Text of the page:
A historian who studies women and capitalism, Deutsch noticed while working toward her PhD at the University of Wisconsin that there was a gap in the literature. "Most of the work about women, gender, and consumption ended in 1920 or started in 1950." But, she argues, "the kind of consumer culture that we're so comfortable with had its roots in that time period." Many of the key shifts happened not with department stores, which she originally conceived as her research topic. Instead, "it became really clear to me that the important structural changes in this time happened in grocery."
She limits the scope of her book's study, looking at how supermarkets arrived in Chicago, instead of at a national level. "I really wanted to study the way that [business and government] policy mattered on the ground, and that meant focusing in on a place." The local focus also allowed her to delve into Chicago-specific class and race issues. "When you look at people at the moment of food shopping," Deutsch argues, race, class, and gender aren't divisible.
In the first decades of the 20th century, small, independent stores and markets were the norm, and time-consuming negotiation was the major method for determining an item's cost. Grocers expected that "women customers would demand significant authority over the terms of purchase," Deutsch writes in her book, and require individual attention. And because food was a daily necessity, women prided themselves on being able to cut costs. Those who didn't do their own food shopping in the market—by ordering their groceries by phone, for example—were considered lazy, or even incompetent, by other women, who assumed that they got lesser-quality food if they didn't go to the store themselves. The shopping was hard work, writes Deutsch, and included haggling and "busy jockeying for position."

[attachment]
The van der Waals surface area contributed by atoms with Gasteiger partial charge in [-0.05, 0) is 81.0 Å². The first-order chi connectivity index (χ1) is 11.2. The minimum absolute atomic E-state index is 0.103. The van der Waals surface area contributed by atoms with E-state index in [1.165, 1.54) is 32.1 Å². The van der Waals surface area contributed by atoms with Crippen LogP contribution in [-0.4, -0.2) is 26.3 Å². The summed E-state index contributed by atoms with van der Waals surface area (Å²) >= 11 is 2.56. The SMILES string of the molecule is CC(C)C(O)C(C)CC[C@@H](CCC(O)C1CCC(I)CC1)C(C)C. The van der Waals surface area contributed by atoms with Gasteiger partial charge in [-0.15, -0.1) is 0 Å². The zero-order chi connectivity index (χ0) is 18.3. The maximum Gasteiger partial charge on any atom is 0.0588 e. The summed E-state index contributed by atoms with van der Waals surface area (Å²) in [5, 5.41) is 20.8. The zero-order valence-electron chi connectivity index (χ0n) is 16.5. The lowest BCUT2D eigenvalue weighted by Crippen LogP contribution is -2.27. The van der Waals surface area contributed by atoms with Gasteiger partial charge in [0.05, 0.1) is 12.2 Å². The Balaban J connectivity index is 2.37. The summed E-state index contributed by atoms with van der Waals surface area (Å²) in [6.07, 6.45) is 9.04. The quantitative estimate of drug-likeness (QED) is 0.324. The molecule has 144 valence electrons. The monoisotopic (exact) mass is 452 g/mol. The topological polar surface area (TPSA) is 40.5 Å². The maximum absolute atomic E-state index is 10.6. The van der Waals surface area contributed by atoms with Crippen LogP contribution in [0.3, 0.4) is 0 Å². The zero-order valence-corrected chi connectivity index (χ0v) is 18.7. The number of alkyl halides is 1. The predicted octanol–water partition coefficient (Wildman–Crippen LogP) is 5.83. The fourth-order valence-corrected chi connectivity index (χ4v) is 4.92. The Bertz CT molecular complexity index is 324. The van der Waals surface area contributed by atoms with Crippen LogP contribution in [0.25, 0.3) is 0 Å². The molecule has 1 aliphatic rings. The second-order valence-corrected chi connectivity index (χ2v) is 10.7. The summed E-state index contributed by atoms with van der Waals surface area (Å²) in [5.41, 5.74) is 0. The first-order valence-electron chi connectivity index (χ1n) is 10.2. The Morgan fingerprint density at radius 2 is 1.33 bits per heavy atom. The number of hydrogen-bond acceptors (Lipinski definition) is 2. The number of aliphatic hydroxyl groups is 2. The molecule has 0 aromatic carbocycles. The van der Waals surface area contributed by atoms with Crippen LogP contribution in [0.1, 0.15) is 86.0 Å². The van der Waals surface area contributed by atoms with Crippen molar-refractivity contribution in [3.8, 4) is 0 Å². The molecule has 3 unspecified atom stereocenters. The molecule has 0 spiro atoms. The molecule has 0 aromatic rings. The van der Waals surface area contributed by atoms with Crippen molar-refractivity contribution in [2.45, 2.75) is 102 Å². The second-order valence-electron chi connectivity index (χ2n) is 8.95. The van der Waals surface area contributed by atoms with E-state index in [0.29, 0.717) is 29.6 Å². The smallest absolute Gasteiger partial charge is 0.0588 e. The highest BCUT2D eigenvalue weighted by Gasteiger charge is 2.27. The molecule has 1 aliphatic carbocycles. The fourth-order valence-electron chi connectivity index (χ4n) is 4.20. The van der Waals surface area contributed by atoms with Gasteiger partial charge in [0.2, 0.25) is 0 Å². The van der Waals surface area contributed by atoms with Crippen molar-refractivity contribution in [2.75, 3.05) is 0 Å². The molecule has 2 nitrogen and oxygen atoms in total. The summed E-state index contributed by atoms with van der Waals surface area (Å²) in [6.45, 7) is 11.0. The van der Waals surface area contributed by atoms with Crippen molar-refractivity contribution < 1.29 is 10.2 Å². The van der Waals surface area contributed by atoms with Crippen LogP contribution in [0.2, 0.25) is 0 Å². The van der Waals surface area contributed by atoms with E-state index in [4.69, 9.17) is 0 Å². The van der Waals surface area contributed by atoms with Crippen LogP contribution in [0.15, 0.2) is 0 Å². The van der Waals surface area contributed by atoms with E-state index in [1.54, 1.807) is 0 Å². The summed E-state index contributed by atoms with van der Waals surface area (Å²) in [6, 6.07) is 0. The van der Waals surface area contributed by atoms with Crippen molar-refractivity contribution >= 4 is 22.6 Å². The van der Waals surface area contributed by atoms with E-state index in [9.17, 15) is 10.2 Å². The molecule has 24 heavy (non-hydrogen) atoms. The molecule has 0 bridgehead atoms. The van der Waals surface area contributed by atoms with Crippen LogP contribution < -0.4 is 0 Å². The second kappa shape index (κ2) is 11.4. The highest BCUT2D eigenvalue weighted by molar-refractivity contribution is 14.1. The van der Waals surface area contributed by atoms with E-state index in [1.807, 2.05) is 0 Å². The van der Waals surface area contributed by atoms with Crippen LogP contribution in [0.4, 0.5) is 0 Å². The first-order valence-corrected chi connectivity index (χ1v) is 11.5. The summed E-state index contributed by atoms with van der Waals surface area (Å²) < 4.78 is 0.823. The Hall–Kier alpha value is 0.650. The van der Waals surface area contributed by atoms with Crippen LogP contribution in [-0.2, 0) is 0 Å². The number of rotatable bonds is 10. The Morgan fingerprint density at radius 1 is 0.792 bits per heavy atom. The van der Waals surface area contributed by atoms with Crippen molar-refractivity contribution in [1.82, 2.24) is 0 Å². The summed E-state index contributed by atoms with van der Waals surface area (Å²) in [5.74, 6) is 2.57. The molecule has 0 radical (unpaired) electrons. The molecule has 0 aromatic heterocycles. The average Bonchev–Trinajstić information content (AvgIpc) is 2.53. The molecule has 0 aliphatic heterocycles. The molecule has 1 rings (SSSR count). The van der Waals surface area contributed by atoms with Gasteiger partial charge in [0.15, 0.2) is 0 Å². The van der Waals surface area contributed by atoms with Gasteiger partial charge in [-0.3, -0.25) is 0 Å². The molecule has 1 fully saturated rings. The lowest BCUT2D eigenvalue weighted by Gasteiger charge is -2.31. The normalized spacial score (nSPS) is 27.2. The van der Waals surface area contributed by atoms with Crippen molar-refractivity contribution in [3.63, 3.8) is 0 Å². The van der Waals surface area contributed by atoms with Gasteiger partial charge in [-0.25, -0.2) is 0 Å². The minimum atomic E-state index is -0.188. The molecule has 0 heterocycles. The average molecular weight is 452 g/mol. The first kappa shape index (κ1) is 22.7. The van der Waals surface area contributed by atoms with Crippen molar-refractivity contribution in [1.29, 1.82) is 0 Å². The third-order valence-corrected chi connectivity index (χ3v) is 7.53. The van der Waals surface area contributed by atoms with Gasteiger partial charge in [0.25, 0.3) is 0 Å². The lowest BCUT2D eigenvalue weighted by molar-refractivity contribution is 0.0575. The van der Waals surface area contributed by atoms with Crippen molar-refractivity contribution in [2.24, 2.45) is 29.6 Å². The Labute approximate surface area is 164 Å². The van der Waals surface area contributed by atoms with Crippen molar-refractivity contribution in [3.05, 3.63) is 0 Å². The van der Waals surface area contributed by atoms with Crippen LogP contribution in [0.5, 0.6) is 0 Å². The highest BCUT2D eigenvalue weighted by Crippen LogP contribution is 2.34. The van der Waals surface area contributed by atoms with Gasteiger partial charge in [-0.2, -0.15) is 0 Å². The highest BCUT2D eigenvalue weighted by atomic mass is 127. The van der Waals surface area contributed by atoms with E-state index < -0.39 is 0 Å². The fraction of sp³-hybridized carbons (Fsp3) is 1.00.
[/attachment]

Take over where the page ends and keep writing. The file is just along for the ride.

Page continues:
When large chain stores started popping up in Chicago in the 1920s, the owners primarily targeted the middle-class and certain immigrant communities, avoiding both very wealthy and very poor neighborhoods. Rather, they opened stores in neighborhoods where they thought women would be budget-minded, forward thinking, and independent, consumers who would want to shop in self-service grocery stores and have complete control over their food-buying. But because customers lost control over pricing (among other complaints), some women resisted the changes, leading protests over consumer rights and chain stores' high costs and labor violations throughout the 1930s and '40s.
Food co-ops became popular in the 1930s, another response to big supermarket chains, which sometimes sold products that were of questionable quality and engaged in misleading advertising. As members-owned grocery stores, writes Deutsch, these co-ops were considered "a more democratic version of mass retailing." While getting her master's degree at New York University, Deutsch started her research with the Hyde Park Co-Op, then located at its 55th Street and South Lake Park Avenue location, mainly because she was familiar with it.